Yep, his lack of height definitely put him at a disadvantage.
I think once again the WWF pr
department struck here. Jim Powers was no way 5'11, maybe 5'9at best. The WWF always added at least 3 inches to everyone, and the wrestlers themselevs believed the WWF pr
people. If Jim Powers had been 5'11 it would have put him at a legit height at the time. Many superstars were less than 6'0 including Ric Flair (who I know is not 6'0 tall). I am 6'0 tall and I have towered over many of the supposed 6'0 plus guys billed by wreslting companies in the pictures I have taken over the years.
The deeper question here is what constitutes a jobber? I am not arguing Powers was not a jobber, he was. Although we would all admit he was a little better than your typical jobber because he did score lots of wins here and there in the loaded WWF. Lots of guys we would consider WWF and even WCW jobbers had solid careers in the territories.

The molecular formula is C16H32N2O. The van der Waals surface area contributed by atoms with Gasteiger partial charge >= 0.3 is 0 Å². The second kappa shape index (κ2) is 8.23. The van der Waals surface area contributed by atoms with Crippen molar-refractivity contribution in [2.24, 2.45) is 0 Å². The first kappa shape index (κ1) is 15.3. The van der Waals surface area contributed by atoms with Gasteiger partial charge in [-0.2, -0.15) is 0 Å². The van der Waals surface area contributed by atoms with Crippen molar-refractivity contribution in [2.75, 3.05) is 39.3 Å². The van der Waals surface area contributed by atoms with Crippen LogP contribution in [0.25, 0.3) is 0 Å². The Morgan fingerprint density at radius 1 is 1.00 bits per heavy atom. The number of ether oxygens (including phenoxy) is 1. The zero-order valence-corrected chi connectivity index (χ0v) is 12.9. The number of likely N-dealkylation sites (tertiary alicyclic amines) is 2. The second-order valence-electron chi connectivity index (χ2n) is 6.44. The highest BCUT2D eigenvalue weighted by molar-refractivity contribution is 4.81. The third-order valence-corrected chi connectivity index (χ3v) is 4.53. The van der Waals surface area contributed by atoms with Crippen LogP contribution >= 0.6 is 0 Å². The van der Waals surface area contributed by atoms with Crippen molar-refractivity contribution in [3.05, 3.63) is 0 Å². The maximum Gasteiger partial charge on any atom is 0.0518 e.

I think Jimmy Powers would have been a star in some of the territories early in his career, but by the time he left the WWF his lot was cast because of exposure.
Many "classic jobbers" due to WWF television were really treated as main event wrestlers in and managed to get titles in the territories: Guys like Barry Horowitz was a contender in Florida and Memphis. The Italian Stalion perhaps the ultimate jobber in the 80's NWA held titles in the territories. Len Denton, Tony Anthony, even Iron Mike Sharpe served as little more than jobbers in the "big two" but were all headliners throughout their career.
So there is a difference to me in a classic jobber (and Mike I am agreeing with your threads not disagreeing) and a "glorified jobber" who had a gimmick or music, or a "Big Two" jobber who was a star in other areas.